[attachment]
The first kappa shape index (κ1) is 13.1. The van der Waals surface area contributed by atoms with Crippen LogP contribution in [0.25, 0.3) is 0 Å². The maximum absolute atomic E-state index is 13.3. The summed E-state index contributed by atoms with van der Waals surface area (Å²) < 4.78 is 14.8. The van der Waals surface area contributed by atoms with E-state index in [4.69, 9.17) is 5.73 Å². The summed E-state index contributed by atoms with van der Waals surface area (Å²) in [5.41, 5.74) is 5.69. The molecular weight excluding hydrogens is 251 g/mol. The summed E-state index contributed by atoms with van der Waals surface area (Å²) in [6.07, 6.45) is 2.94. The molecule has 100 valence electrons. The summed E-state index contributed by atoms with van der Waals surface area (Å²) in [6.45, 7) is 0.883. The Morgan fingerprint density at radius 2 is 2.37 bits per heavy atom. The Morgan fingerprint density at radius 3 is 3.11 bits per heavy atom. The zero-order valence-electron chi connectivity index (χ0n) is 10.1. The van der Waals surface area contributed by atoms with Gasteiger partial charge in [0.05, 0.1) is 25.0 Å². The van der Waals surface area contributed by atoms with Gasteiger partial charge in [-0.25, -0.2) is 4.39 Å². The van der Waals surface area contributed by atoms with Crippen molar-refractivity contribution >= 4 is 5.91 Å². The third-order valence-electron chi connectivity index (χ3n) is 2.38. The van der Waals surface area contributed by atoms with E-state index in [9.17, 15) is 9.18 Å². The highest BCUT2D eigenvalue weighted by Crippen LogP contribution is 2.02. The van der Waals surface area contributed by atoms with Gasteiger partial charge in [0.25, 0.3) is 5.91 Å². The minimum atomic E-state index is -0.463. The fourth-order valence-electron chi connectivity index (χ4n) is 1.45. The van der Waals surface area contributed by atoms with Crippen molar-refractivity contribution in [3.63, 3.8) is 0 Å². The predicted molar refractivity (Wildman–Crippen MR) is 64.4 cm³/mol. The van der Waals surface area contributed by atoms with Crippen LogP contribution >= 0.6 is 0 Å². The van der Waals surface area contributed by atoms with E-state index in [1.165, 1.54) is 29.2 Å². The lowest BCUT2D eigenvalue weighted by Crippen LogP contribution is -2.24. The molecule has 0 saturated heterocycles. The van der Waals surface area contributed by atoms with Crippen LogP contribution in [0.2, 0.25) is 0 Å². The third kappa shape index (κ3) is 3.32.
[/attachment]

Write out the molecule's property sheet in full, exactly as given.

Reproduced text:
The first kappa shape index (κ1) is 13.1. The van der Waals surface area contributed by atoms with Crippen LogP contribution in [0.25, 0.3) is 0 Å². The maximum absolute atomic E-state index is 13.3. The summed E-state index contributed by atoms with van der Waals surface area (Å²) < 4.78 is 14.8. The van der Waals surface area contributed by atoms with E-state index in [4.69, 9.17) is 5.73 Å². The summed E-state index contributed by atoms with van der Waals surface area (Å²) in [5.41, 5.74) is 5.69. The molecular weight excluding hydrogens is 251 g/mol. The summed E-state index contributed by atoms with van der Waals surface area (Å²) in [6.07, 6.45) is 2.94. The molecule has 100 valence electrons. The summed E-state index contributed by atoms with van der Waals surface area (Å²) in [6.45, 7) is 0.883. The Morgan fingerprint density at radius 2 is 2.37 bits per heavy atom. The Morgan fingerprint density at radius 3 is 3.11 bits per heavy atom. The zero-order valence-electron chi connectivity index (χ0n) is 10.1. The van der Waals surface area contributed by atoms with Gasteiger partial charge in [0.05, 0.1) is 25.0 Å². The van der Waals surface area contributed by atoms with Gasteiger partial charge in [-0.25, -0.2) is 4.39 Å². The van der Waals surface area contributed by atoms with Crippen molar-refractivity contribution >= 4 is 5.91 Å². The third-order valence-electron chi connectivity index (χ3n) is 2.38. The van der Waals surface area contributed by atoms with E-state index in [9.17, 15) is 9.18 Å². The highest BCUT2D eigenvalue weighted by Crippen LogP contribution is 2.02. The van der Waals surface area contributed by atoms with Gasteiger partial charge in [0.25, 0.3) is 5.91 Å². The minimum atomic E-state index is -0.463. The fourth-order valence-electron chi connectivity index (χ4n) is 1.45. The van der Waals surface area contributed by atoms with Crippen molar-refractivity contribution in [3.63, 3.8) is 0 Å². The predicted molar refractivity (Wildman–Crippen MR) is 64.4 cm³/mol. The van der Waals surface area contributed by atoms with Crippen LogP contribution >= 0.6 is 0 Å². The van der Waals surface area contributed by atoms with E-state index in [1.165, 1.54) is 29.2 Å². The lowest BCUT2D eigenvalue weighted by Crippen LogP contribution is -2.24. The molecule has 0 saturated heterocycles. The van der Waals surface area contributed by atoms with Crippen LogP contribution in [0.2, 0.25) is 0 Å². The third kappa shape index (κ3) is 3.32.